Here is a lovely poem by Zaro:




think of it


the first shudder of damp

somehow signalled

all was ready

then in the deep inside of earth

in the muted underneath of winter

spring began


not with a sudden trumpet of green

or a sky of confetti blossoms

but with a seed

small pale and barely breathing


it lay quietly

waiting for the lavender clouds

that carry the first warm rains

till for some reason as ancient and

everyday as the sun itself


the seed cracked

split and softly burst into

a faint tendril

a root a sprout

a thin wisp of a growing thing

and with no thought of stopping

it pushed through the

dark soil with the force of

a billion winter winds

until it


pierced the crust of the outside and

split the frozen armour of earth

which has held spring safe

since time began


© Zaro Weil


Celia Warren




Celia Warren

Celia has been writing poetry ever since she learned to read, and has been published since the early 1990s in hundreds of children’s anthologies, at home and abroad, and shortlisted and commended in various competitions. Her collections are all for young children and many of her poems and stories form infant readers in mainstream school reading programmes all over the world. She has compiled two anthologies: The RSPB Anthology of Wildlife Poems illustrated by a range of fabulous artists, (Bloomsbury) and A Time to Speak and a Time to Listen (Schofield and Sims). Celia loves reading and performing her poems to anyone who’ll listen! Her website is here.

I have heard lovely Celia perform and I know everyone enjoys listening! I am also party to the fact she is very partial to worms. In fact her last book, Don’t Poke a Worm till it Wriggles illustrated by Sean Longcroft, A&C Black, is all about them.

Here’s a poem from that collection:



Twenty soily centimetres underneath the ground
flexi-worms are exercising, writhing round and round,
strengthening their muscles in gymnastic pursuits
as they wiggle-weave and zig-zag in between the roots.

Tiptoe on the grass now – don’t make a sound;
mustn’t wake the worms up deep underground:
worn out with workouts they’re curling up to sleep
thirty dirty centimetres underneath our feet!


© Celia Warren


Kate Wakeling


Photo Credit: Tom Weller

Kate Wakeling

Kate’s poems have appeared in many magazines and anthologies. Her debut collection of children’s poetry, Moon Juice, illustrated by Elīna Brasliņa (The Emma Press) was described by The Sunday Times as “clever, funny, inspiring”, and won the 2017 CLiPPA (the only big poetry award specifically for children’s poetry); it was also nominated for the 2018 Carnegie Medal. You can buy and read about Moon Juice here. There is a link to Kate’s website here.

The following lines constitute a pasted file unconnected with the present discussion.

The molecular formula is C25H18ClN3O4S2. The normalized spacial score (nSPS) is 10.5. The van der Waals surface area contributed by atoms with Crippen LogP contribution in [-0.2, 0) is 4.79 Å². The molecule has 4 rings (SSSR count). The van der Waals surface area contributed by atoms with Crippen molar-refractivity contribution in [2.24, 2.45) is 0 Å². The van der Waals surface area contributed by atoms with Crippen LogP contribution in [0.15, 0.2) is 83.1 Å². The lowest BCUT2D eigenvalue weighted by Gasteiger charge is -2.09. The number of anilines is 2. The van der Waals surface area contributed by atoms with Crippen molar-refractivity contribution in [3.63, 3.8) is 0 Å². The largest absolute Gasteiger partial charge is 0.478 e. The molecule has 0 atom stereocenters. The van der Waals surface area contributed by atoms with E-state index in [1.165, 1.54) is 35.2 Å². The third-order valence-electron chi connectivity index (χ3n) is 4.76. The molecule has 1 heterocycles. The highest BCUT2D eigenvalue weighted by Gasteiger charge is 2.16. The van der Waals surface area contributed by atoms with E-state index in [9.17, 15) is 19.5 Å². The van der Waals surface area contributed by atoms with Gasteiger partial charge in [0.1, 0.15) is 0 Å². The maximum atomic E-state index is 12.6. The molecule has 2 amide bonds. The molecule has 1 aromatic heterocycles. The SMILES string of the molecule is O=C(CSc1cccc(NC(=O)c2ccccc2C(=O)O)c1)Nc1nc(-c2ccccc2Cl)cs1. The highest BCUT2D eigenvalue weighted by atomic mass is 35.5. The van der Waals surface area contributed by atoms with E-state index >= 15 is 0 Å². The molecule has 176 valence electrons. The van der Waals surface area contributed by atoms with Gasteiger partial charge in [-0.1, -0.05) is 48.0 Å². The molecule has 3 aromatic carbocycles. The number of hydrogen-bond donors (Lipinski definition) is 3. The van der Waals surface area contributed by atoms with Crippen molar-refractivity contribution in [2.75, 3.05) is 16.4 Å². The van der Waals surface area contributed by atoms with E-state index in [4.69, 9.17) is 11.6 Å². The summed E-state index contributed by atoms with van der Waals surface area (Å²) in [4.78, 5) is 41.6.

Here is one of Kate’s great poems:


Little-Known Facts


In secret, children can turn lightbulbs on and off with just their eyebrows.


When a child sneezes, the nearest adult briefly loses all reception on their mobile phone.


Left unwashed, children’s feet smell of perfectly-cooked spaghetti.


You can predict the next day’s weather on how tightly a child’s hair curls after a bath (extra curly = sunshine).


Behind children’s left ears grow tiny cacti which yield delicious juice every summer.


Children can see through brick walls of up to 15cm if the thing on the other side is definitely worth looking at.


When a child jumps up and down, fish in the nearest pond rise to the surface and blow a celebratory stream of bubbles.


Children can set up a reliable internet connection in any location using a pigeon and two drinking straws.


Children are able to smell a lie being told from 180 metres away.


© Kate Wakeling (From Moon Juice, the Emma Press)


Philip Waddell



Philip Waddell

Originally from Guyana, Philip Waddell has lived in England for most of his life, these days near the wonderful city of Oxford. He particularly enjoys writing humorous poems and likes directness, wordplay and poems with a twist. Since 1997 Philip’s poems have appeared in well over a hundred anthologies, many published by Macmillan and Bloomsbury, and with his good friend Ian Bland, performance poet, he has co-written and illustrated two collections of poems, A Bug in My Hair! and Go to the Head! .

Philip is a good friend and if you have spent any time at all in his company you will know that he is VERY punny! He can’t resist them.

Here is one of his Christmas poems:


The Visitors


‘You must both be very proud,’

said the first with a smile

weighing up the situation exactly.


‘A bit dribbly, isn’t he?’

observed the second accurately

but with a foolish grin.


‘Coochie, coochie,’ cooed the third playfully,

completely forgetting, as he gazed at the child,

to say anything wise.


© Philip Waddell

You can hear more about children’s poets and poetry, if you follow The Children’s Poetry Summit, @kidspoetsummit on Twitter